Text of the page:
The Wandering Earth, Cixin Liu

The first sci-fi I've read in a couple years, and I picked nothing but the best of the genre. Liu is an endless fountain of ideas, and although I was tricked into thinking this was a novel by the way they marketed the version I bought, I was not disappointed, and was constantly surprised and …

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To the Lighthouse, Virginia Woolf

Can a book be a work of art? The answer is yes, and I've read it. The only way to read this novel is to do so the same way you might look at a painting. A painting captures a moment, a feeling, a tone, it brings thoughts to your mind and makes you wonder …

Hill House vs Hill House

The 1959 Shirley Jackson Gothic horror novel, The Haunting of Hill House, has spawned two  Hollywood movies, a radio adaption, numerous parodies and copycats, and has influenced novelists and film writers for decades. Most recently, it’s been made into a TV series by Netflix which, after I heard from so many people how great it …

The books I read in 2018: the good, the best, and the rest

This year I continued my exploration of the literary. I read 34 books, the same as last year (missing my goal of 40 by a fair amount) and only two of those could be called genre. Of those 34, most were brilliant, some extremely so, and very few were bland or uninteresting. I don't think …

The Last Samurai, by Helen Dewitt

No, it has nothing to do with the 2003 Tom Cruise movie (which came out 3 years after this novel was released)--and that I need to make that distinction at all is an illustration of the sad state of American culture, because this book was flipping amazing and I can't believe I've never heard of …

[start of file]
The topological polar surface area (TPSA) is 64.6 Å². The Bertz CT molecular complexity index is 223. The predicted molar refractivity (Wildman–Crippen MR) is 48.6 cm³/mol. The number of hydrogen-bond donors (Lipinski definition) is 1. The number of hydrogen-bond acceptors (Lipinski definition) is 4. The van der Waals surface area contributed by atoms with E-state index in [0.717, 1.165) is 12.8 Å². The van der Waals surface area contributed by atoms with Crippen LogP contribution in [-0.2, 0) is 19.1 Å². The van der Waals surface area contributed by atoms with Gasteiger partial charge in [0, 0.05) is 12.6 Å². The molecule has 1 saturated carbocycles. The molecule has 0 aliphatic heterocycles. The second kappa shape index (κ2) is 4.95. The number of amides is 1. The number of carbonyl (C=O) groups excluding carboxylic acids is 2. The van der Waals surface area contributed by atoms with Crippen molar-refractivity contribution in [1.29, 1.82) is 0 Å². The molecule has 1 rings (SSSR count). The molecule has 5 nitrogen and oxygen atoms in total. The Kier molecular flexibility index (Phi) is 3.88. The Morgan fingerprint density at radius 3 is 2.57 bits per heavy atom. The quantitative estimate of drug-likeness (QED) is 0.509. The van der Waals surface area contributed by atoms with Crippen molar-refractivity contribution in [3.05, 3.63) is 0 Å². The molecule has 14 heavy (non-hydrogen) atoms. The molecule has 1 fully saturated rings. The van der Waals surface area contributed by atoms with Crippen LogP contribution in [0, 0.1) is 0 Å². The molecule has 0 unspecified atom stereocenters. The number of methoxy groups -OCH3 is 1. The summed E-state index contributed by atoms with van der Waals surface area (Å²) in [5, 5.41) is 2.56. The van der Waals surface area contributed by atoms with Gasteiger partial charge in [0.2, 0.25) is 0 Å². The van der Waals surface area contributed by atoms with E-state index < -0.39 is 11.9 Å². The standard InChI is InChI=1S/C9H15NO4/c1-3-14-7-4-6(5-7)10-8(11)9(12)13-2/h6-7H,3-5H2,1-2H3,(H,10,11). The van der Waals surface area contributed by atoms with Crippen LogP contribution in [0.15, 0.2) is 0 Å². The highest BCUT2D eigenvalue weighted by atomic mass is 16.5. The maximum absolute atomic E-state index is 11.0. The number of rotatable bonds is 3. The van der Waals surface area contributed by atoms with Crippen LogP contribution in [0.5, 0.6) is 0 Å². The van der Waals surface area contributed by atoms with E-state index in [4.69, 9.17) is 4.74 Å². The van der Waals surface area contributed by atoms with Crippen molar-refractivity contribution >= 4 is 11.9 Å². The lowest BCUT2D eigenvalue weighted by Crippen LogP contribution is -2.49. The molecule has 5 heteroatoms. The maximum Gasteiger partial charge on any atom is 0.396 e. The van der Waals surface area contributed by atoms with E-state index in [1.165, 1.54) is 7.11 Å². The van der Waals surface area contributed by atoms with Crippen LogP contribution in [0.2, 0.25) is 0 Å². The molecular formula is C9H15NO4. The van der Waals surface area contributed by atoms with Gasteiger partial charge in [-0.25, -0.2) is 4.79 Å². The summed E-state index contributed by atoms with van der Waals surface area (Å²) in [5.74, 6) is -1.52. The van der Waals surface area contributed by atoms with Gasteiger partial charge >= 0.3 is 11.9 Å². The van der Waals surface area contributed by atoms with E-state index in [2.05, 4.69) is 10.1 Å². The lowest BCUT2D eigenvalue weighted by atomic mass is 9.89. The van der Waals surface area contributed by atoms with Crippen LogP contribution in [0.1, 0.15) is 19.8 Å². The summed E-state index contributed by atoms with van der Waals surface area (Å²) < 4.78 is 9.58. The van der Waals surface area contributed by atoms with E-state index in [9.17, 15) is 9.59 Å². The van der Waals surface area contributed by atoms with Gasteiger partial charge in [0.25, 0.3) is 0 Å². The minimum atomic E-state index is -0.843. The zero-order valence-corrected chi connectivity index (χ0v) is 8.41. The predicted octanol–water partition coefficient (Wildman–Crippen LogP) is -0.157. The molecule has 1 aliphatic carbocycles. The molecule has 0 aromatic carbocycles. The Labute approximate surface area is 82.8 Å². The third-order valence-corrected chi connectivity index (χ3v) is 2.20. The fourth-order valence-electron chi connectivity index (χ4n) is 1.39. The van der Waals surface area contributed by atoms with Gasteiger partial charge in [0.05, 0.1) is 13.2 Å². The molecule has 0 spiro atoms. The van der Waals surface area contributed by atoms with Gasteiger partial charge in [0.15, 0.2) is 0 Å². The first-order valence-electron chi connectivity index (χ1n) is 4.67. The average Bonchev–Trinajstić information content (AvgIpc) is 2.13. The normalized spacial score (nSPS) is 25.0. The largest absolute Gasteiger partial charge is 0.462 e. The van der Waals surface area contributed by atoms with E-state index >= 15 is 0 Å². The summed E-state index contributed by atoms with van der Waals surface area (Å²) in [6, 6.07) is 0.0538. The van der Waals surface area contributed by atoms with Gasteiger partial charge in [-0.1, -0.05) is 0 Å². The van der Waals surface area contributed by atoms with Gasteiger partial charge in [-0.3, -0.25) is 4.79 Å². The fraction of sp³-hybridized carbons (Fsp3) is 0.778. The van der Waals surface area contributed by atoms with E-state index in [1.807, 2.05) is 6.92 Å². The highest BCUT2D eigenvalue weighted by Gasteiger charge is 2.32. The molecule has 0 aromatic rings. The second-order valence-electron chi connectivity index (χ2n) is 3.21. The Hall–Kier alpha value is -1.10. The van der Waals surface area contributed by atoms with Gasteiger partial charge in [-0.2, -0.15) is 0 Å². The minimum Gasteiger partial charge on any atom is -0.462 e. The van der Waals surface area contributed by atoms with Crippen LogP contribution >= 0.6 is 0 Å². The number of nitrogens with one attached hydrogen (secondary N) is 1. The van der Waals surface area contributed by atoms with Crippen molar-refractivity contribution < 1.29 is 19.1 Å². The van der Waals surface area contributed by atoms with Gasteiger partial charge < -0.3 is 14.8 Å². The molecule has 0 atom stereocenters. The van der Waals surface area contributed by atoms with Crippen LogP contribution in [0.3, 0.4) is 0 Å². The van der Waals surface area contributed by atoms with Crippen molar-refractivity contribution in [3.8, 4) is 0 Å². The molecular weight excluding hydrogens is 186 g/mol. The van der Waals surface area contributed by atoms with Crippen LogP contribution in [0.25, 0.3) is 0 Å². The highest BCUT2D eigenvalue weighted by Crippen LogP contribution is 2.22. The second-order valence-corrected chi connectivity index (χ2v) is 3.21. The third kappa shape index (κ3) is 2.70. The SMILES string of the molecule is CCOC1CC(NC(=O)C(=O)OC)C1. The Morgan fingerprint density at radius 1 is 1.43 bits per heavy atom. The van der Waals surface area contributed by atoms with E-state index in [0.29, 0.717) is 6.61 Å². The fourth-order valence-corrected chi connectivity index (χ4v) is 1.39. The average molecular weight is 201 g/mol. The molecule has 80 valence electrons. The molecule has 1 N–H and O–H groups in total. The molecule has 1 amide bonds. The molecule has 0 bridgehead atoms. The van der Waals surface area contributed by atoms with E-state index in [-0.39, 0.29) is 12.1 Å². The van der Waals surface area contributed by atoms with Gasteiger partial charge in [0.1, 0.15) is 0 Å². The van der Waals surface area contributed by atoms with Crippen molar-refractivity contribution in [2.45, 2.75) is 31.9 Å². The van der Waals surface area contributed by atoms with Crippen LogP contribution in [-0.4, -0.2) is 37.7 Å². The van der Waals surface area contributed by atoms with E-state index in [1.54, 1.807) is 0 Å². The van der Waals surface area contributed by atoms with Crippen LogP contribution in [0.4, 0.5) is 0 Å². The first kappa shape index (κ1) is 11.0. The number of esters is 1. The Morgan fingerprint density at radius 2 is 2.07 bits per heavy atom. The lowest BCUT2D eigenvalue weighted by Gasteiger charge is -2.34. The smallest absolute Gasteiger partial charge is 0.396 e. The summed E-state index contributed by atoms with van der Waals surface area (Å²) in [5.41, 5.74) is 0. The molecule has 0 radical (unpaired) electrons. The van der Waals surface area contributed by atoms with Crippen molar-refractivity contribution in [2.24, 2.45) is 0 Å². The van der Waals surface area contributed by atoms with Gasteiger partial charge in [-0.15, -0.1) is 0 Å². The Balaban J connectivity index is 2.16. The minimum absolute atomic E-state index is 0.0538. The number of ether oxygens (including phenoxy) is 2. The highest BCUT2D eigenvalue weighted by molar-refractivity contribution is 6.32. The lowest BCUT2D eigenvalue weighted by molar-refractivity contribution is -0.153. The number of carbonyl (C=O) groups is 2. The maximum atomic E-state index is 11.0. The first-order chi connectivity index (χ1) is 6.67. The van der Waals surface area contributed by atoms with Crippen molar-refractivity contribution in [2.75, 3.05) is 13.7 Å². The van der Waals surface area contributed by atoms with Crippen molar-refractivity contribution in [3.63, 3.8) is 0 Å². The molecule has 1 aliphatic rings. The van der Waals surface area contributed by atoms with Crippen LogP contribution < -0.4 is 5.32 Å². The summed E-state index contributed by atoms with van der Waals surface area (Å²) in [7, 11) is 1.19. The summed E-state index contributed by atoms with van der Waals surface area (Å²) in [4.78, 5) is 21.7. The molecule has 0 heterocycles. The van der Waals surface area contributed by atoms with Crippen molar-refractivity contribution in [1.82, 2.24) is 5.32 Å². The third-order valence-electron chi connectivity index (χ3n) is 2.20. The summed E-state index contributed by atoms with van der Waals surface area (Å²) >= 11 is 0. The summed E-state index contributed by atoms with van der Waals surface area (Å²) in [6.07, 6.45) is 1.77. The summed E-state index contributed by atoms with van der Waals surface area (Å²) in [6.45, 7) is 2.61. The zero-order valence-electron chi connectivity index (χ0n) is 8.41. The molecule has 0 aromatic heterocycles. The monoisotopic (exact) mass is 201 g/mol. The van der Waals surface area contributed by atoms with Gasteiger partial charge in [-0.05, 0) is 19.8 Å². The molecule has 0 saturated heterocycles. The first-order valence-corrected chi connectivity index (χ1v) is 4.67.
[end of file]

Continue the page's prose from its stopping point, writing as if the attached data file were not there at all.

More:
The Emigrants, W.G. Sebald

Much like the others I've read by this author, this book deals heavily with memory, loss, and--more directly than the others--the holocaust.  The narrator recounts his experiences with four characters, in four sections of the book. Each character is an emigrant from Germany, and each, in some way, seems to want to forget some aspect …

The Handmaid’s Tale: a negative side of human adaptability

I finished this dystopian classic by Margaret Atwood and was both impressed and frustrated. I was impressed by how believable the story was. In the afterward the author talks about how she took great care to put nothing in the book that hadn't already happened somewhere in history, and no technology that didn't exist. She …